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Derive an expression for the flux through a sphere

  • Thread starter phosgene
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  • #1
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Homework Statement



Three charges with values + 20 μC, -10 μC and -10 μC are placed at the corners of a 0.10m square, as shown.

c) Consider a sphere of radius 0.3m which totally encloses all three charges. Using Gauss's law derive an expression for the flux through this surface.

Homework Equations



Electric flux = ƩQ/ε0

The Attempt at a Solution



I don't get it, isn't Gauss's law by itself an expression for finding the electric flux (which I think should be 0)? I think it may have something to do with the non-uniform distribution of charge making Gauss's law by itself inadequate for the calculation, but I really have absolutely no idea what I'm supposed to do.
 

Answers and Replies

  • #2
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The beauty of Gauss's law is that it doesn't care about where the charge is, only that you have the right total charge. So yes, you got it right, the flux is 0. If your total charge was not 0, however, the problem would be a bit trickier (trickier in that you'd have to think about what Gaussian surface to use).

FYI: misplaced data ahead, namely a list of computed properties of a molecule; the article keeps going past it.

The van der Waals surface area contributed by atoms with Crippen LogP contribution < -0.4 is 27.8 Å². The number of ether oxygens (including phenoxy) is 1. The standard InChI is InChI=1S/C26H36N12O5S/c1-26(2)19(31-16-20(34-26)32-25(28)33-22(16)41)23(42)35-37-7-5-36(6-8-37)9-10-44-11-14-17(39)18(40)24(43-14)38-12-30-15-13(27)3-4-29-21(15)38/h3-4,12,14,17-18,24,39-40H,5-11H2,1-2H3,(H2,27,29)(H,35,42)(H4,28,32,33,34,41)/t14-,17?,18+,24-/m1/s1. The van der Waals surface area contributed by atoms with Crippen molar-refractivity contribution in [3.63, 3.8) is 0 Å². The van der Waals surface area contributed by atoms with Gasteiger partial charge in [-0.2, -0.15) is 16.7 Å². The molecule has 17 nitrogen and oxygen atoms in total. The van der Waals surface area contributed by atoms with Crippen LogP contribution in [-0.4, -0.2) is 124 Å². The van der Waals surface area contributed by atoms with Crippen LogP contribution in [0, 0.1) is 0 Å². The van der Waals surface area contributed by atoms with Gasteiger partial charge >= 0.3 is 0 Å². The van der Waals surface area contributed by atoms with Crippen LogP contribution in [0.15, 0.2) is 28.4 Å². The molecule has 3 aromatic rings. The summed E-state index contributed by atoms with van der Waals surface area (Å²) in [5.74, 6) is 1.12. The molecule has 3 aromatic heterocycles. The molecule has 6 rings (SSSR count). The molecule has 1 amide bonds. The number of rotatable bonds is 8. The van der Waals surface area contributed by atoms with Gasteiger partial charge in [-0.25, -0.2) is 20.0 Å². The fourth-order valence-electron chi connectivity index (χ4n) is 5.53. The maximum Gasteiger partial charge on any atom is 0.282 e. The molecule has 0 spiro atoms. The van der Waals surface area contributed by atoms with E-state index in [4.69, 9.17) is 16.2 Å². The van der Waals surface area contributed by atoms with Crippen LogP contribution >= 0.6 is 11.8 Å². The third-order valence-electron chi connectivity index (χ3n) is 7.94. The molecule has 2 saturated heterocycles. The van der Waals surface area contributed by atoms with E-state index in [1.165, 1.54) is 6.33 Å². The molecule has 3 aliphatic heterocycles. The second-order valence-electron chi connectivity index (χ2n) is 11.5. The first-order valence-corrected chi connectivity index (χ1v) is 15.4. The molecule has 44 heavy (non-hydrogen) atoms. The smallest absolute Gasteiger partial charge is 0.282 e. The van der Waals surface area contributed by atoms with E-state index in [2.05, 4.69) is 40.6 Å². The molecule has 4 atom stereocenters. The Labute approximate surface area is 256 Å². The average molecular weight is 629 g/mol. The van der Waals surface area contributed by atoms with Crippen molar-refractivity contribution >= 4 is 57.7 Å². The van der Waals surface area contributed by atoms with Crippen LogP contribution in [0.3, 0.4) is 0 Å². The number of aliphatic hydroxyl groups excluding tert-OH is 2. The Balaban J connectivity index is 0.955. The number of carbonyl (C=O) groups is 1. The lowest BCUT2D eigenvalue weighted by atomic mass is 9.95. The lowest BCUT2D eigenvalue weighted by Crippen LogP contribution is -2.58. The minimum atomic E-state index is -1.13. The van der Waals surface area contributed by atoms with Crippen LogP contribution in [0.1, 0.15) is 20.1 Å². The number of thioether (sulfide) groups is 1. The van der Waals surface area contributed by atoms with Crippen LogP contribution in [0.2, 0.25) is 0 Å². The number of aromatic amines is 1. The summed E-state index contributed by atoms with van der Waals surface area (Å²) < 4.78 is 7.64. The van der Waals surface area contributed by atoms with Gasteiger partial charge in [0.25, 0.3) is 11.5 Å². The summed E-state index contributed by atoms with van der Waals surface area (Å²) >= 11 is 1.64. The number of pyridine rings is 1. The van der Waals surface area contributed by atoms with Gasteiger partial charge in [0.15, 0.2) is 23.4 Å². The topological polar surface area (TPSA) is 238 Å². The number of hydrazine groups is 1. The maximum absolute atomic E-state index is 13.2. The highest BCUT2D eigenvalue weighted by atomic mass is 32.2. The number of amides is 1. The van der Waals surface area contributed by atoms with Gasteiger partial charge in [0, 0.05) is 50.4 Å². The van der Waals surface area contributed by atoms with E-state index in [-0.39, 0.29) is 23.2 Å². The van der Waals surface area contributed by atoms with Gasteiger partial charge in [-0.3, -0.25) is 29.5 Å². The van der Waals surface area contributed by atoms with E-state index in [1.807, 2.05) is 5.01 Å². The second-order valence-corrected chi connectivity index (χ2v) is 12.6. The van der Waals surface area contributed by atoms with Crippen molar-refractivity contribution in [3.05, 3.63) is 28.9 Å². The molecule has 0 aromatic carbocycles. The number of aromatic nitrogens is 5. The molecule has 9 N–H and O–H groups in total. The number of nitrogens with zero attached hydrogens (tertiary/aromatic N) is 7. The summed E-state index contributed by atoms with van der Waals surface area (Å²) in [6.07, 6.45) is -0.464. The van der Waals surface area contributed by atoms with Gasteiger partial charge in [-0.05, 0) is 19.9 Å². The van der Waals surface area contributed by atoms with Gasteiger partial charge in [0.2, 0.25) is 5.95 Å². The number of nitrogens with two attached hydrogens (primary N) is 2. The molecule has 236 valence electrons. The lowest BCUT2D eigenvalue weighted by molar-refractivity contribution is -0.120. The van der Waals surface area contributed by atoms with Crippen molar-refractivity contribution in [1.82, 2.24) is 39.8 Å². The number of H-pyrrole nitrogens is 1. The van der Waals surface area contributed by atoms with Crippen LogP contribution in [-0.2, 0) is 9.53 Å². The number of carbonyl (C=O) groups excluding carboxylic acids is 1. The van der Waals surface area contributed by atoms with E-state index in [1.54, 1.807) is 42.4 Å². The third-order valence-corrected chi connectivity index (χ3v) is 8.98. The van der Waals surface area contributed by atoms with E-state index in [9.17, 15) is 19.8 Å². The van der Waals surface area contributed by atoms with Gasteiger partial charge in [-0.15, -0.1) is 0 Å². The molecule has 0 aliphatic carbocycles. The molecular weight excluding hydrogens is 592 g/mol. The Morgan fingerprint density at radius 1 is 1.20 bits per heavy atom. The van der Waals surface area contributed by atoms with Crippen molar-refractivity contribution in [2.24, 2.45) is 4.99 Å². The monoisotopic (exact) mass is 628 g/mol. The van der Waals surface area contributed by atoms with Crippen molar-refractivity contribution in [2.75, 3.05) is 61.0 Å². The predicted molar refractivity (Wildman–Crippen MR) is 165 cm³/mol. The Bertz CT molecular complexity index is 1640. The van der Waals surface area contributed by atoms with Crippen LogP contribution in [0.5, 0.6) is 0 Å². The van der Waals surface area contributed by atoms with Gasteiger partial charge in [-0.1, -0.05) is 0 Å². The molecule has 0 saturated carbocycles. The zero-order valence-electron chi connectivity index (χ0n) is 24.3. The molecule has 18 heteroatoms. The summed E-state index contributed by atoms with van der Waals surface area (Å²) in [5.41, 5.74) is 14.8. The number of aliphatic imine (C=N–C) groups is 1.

• #3
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The beauty of Gauss's law is that it doesn't care about where the charge is, only that you have the right total charge. So yes, you got it right, the flux is 0. If your total charge was not 0, however, the problem would be a bit trickier (trickier in that you'd have to think about what Gaussian surface to use).
Thanks for the reply, but are you sure there's nothing else I need to do? The wording of the question made me think that I had to do more than just calculate a value for the flux.
 
  • #4
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[tex]\Phi = \oint \mathbf{E} \cdot d \mathbf{A} = Q_{enc}/\epsilon_0[/tex]
Though I'm sure it can be done by making holes or something, we don't really want to think about that dot product, and we can just completely ignore evaluating the left hand side of this equation because the right hand side is most definitely 0. I dunno, I guess the question was ill-formed or it was trying to mess with your mind.
 

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